Tuesday, December 21, 2010

The Mathematics of Santa


The basic premise of the Montessori Method is that children possess an innate desire to learn. Given the appropriate environment, children are able learn with no more effort than their natural curiosity.

In her book, The Absorbent Mind, Dr. Maria Montessori stated, “education is not something that the teacher does, it is a natural process which develops spontaneously in the human being.” She also noted her observations of children as they "absorbed" culture through a large variety of classroom experiences. Montessori education intentionally designs environments that create new areas of interest for children while simultaneously capitalizing on their existing interests. Simply put, Montessori children learn because they are interested -- because they are curious! Just recently, a friend shared the following holiday narrative regarding the precious gift of curious Montessori children. Enjoy the story, and happy holidays!


The Mathematics of Santa
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“Daddy, how does Santa get presents to all the children of the world?”

My son Rylan, a 4th grader, is very inquisitive. He asks a lot of questions and this year, because he’s learning multiplication and long division, he’s particularly curious about the mathematics of Santa.

“Daddy, how many presents does Santa have to make so all the kids around the world can have one?”

It’s one of those questions that you know you’re going to get asked, but never really formulate a great answer for.

“Daddy, how does Santa eat all those cookies and drink all that milk and not get full?”

Oh boy, another tough question.

“Daddy, is Santa magic?”

This is by far the best of the three questions. It’s also a question that poses an easy way out for me. I could say that Santa gets around the world, with all those presents, and eats all those cookies…simply because he’s magic. And it could be true and right and fit nicely into his schemata of Christmas.

But I know that because he will always be a Montessori kid, his curiosity will not be quenched. “By Magic” is simply too easy an answer and I don’t want him to be a kid who grows up to be focused on easy answers.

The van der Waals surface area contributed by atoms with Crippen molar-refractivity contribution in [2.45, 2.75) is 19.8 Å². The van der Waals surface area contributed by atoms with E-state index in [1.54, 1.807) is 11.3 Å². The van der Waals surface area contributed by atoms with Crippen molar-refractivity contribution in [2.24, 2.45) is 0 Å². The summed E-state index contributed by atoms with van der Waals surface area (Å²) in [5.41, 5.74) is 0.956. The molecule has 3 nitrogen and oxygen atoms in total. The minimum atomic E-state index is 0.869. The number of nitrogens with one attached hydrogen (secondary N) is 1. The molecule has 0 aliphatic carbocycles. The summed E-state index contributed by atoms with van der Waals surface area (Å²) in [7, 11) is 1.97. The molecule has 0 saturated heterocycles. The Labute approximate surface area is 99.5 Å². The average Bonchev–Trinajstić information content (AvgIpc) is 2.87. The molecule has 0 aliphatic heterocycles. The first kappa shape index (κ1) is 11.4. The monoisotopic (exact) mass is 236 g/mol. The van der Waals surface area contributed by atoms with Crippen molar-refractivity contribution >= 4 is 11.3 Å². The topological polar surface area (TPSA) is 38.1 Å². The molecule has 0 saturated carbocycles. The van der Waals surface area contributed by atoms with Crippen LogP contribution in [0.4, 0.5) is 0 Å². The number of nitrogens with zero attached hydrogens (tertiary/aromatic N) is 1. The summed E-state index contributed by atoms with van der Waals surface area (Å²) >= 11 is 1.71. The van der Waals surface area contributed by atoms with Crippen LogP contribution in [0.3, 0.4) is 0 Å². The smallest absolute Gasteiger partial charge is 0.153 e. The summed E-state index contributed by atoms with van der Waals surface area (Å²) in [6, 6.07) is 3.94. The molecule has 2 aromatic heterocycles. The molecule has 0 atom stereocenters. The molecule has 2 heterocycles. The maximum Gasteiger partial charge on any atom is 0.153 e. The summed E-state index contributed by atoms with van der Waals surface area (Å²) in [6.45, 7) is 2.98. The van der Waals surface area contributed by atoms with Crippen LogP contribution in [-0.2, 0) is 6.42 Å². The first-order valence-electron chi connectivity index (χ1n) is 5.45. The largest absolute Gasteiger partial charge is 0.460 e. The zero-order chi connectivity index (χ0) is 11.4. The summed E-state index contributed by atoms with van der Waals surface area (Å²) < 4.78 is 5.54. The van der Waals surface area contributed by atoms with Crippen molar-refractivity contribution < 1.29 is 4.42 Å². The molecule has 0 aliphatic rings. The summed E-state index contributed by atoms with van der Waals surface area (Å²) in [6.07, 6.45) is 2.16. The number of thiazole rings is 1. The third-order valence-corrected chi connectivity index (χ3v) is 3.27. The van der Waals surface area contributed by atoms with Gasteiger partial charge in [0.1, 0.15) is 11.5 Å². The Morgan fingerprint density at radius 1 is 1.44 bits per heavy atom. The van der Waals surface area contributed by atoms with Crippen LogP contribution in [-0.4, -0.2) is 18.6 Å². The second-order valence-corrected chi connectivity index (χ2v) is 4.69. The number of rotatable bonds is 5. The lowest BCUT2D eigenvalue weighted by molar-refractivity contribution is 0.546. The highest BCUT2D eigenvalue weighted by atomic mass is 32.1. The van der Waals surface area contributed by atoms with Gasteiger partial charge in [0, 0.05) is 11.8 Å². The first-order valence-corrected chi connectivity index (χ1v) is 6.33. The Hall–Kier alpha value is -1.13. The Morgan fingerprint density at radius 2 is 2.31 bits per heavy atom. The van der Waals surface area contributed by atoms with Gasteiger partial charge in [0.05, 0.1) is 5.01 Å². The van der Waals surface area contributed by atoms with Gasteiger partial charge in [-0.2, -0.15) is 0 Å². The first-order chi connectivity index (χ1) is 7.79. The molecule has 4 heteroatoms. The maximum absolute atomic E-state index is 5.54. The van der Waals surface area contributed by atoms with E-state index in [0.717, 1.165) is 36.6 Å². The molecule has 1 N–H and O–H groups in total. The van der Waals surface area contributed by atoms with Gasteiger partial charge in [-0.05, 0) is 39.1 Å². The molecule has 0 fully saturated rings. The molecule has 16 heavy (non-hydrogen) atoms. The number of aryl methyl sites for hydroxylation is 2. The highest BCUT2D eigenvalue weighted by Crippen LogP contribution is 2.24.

“I don’t know Rylan,” I hear myself say. “What do you think?”

And we’re off- like the starting bell at a race-track, the words “What do you think?” are the real magic.

“I think he has a very fast sleigh. Hang on, I’ll be right back.” Rylan scurries off. I can hear him rustling around in his bedroom, obviously trying to find something. He comes racing back, beaming and holding his prize -- a globe of the world.

“Daddy, I think he starts at the North Pole. I need something to measure with.” I go and get him a measuring tape out of the kitchen drawer.

He begins twisting the tape this way and that, muttering to himself about how many inches it is from the North Pole to California. I quietly slip away and grab him a piece of paper and something to write with.
“Daddy, do you think Santa only leaves the North Pole once, or comes back for more presents?” I’m quietly marveling at his brilliance. I can tell how far he’s come in solving the problem by the questions he’s asking. I love this kid.

“Daddy, how many kids are there in the world?” I don’t know the answer to this. I don’t even think there is an answer to this. Just then, my 9th grader Lucas walks in. Of course, Lucas knows better, but has fun entertaining his little brother. Quickly he is roped into the Mathematics of Santa as Rylan repeats to him many of the same questions; growing visibly more excited.

Lucas is completely computer literate and is discharged by our tiny Christmas General to go find out how many kids there are in the world. Soquel, my six-year old daughter, sits nearby watching and listening with a marvelous smile on her face. Her tough questions will come one day soon, but for now, as long as Santa can get her dollhouse down the chimney, none of these things matter beyond just the story itself.

For an hour, my boys work together talking, debating, measuring, calculating, and most importantly questioning. Who knows if the answers they got were remotely close to being correct. It doesn’t actually matter. We all know that Santa is magic anyway. But on this day, I realized that Montessori is magic too.
It would have been so easy to dismiss his questioning mind with something vague and ephemeral like “Santa is just magic”. But his background in Montessori has ensured that his curiosity will overcome any ignorant justifications from adults. He learned the word “Why” at 2, and I’m so glad he hasn’t forgotten it.

Over dinner, Rylan recounts to us his mental adventure into the Mathematics of Santa. We hang his pages of calculations on the fridge and the globe takes center stage on our kitchen table. I’ll tuck those things away in a few weeks for him to discover and remember one day. But for now, Christmas has come early this year and Montessori has given me the best gift of all: curious children.